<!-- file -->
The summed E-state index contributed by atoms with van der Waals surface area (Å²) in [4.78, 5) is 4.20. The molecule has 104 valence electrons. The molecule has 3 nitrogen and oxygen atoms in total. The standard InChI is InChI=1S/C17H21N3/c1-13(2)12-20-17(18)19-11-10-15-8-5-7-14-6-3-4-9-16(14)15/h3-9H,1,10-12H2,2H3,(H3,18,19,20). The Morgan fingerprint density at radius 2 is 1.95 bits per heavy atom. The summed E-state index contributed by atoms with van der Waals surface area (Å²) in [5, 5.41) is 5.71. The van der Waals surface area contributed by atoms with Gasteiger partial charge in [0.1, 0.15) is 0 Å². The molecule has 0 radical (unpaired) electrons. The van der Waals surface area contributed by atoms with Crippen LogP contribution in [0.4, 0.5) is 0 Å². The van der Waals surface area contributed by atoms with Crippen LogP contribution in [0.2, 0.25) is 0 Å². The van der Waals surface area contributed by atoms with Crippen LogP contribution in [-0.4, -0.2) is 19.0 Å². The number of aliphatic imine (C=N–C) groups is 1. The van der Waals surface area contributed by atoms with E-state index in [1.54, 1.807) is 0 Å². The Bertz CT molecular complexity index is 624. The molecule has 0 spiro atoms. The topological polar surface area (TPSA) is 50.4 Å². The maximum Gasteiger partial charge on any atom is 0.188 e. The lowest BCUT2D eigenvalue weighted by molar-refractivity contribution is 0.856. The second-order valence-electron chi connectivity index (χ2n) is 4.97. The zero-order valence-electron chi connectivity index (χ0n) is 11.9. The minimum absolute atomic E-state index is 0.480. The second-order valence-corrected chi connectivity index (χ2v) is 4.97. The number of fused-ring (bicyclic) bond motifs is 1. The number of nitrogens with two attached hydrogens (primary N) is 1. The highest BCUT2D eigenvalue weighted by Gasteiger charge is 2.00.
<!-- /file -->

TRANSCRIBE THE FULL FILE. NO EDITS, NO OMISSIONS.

The summed E-state index contributed by atoms with van der Waals surface area (Å²) in [4.78, 5) is 4.20. The molecule has 104 valence electrons. The molecule has 3 nitrogen and oxygen atoms in total. The standard InChI is InChI=1S/C17H21N3/c1-13(2)12-20-17(18)19-11-10-15-8-5-7-14-6-3-4-9-16(14)15/h3-9H,1,10-12H2,2H3,(H3,18,19,20). The Morgan fingerprint density at radius 2 is 1.95 bits per heavy atom. The summed E-state index contributed by atoms with van der Waals surface area (Å²) in [5, 5.41) is 5.71. The van der Waals surface area contributed by atoms with Gasteiger partial charge in [0.1, 0.15) is 0 Å². The molecule has 0 radical (unpaired) electrons. The van der Waals surface area contributed by atoms with Crippen LogP contribution in [0.4, 0.5) is 0 Å². The van der Waals surface area contributed by atoms with Crippen LogP contribution in [0.2, 0.25) is 0 Å². The van der Waals surface area contributed by atoms with Crippen LogP contribution in [-0.4, -0.2) is 19.0 Å². The number of aliphatic imine (C=N–C) groups is 1. The van der Waals surface area contributed by atoms with E-state index in [1.54, 1.807) is 0 Å². The Bertz CT molecular complexity index is 624. The molecule has 0 spiro atoms. The topological polar surface area (TPSA) is 50.4 Å². The maximum Gasteiger partial charge on any atom is 0.188 e. The lowest BCUT2D eigenvalue weighted by molar-refractivity contribution is 0.856. The second-order valence-electron chi connectivity index (χ2n) is 4.97. The zero-order valence-electron chi connectivity index (χ0n) is 11.9. The minimum absolute atomic E-state index is 0.480. The second-order valence-corrected chi connectivity index (χ2v) is 4.97. The number of fused-ring (bicyclic) bond motifs is 1. The number of nitrogens with two attached hydrogens (primary N) is 1. The highest BCUT2D eigenvalue weighted by Gasteiger charge is 2.00.